"BAD PAPER: The Bursting of the Fiction Bubble"

read it here.

July 17, 2010

The Wrong Kind of Snow

British playwright David Hare on James Wood:

How can there be a wrong way to make good art? And, indeed, what point does criticism serve when it asserts only “This is not the sort of thing of which I approve”? When a literary critic such as James Wood twists himself into a pretzel explaining exactly why the novel he has under review is the wrong kind of good novel, he sounds like nothing so much as a Railtrack official railing against the wrong kind of snow.

(h/t)

3 comments:

Chris said...

Brilliant. Thank you David Hare.

You might want to have a peak at Nigel Beale's blog, Edmond, if you haven't seen it already. There's quite a hornet's nest stirred up here:

http://nigelbeale.com/2010/06/16/the-woefully-incompetent-and-pugnacious-andre-alexis/

and here:

http://nigelbeale.com/2010/07/13/wood-a-realist-really/

Nigel didn't take kindly to my defense of your blog or my (or Andre Alexis') opinion of Wood's writing. Alexis' comments and his original essay Beale references are well worth reading, anyway.

Edmond Caldwell said...

Thanks for the comment, Chris, and for fighting the good fight over at Nigel's. I don't think you're ever going to get much of a good argument out of him, however; he's more into "appreciation" than analysis when it comes to Wood, and doesn't really stoop to address or refute specific claims. Plus he's congenitally dyslexic and suffers from a host of aphasias acquired when a shelf of Reader's Digest Condensed Books fell on his head during one of his used bookstore junkets, so actually understanding what he reads is an issue as well.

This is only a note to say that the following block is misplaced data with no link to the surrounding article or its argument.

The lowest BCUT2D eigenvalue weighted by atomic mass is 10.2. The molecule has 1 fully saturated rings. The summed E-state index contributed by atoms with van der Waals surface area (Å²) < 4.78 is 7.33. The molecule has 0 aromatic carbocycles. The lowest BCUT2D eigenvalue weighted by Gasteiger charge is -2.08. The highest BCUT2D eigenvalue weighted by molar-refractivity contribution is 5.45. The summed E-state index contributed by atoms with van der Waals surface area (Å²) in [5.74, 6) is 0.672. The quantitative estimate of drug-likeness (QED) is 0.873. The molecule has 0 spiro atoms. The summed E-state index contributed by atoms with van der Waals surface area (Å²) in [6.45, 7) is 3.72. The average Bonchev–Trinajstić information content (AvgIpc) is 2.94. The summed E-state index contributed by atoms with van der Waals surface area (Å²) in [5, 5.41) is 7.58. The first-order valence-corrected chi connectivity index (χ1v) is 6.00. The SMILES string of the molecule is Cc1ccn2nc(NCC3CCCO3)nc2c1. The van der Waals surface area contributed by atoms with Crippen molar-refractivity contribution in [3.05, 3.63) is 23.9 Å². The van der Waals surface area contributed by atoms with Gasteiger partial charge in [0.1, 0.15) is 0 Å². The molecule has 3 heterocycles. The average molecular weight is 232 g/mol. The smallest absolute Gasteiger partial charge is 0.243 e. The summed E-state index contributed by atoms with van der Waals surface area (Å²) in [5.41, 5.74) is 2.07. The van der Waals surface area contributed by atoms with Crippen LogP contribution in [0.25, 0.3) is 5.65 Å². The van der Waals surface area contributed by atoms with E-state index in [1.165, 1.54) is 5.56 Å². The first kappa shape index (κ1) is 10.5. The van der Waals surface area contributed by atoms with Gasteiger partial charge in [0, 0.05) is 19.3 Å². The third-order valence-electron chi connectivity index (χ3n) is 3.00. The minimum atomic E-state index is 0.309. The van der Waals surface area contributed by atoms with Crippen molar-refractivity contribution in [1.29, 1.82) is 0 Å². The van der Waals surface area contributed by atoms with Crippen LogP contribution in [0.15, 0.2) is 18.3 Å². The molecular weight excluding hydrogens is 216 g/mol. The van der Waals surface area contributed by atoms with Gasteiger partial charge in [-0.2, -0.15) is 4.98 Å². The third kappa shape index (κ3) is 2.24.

I'm considering writing up a critique of Jensen's fawning piece in Quarterly Conversation (which usually doesn't publish such shoddy stuff, or at least didn't before its pages became laden with Google ads), which of course contains the passage about Beckett that Nigel uses as the centerpiece of his post. I hope you'll stay tuned!

Steven Augustine said...

I like "appreciation" as a metaphor for the fellatic arts.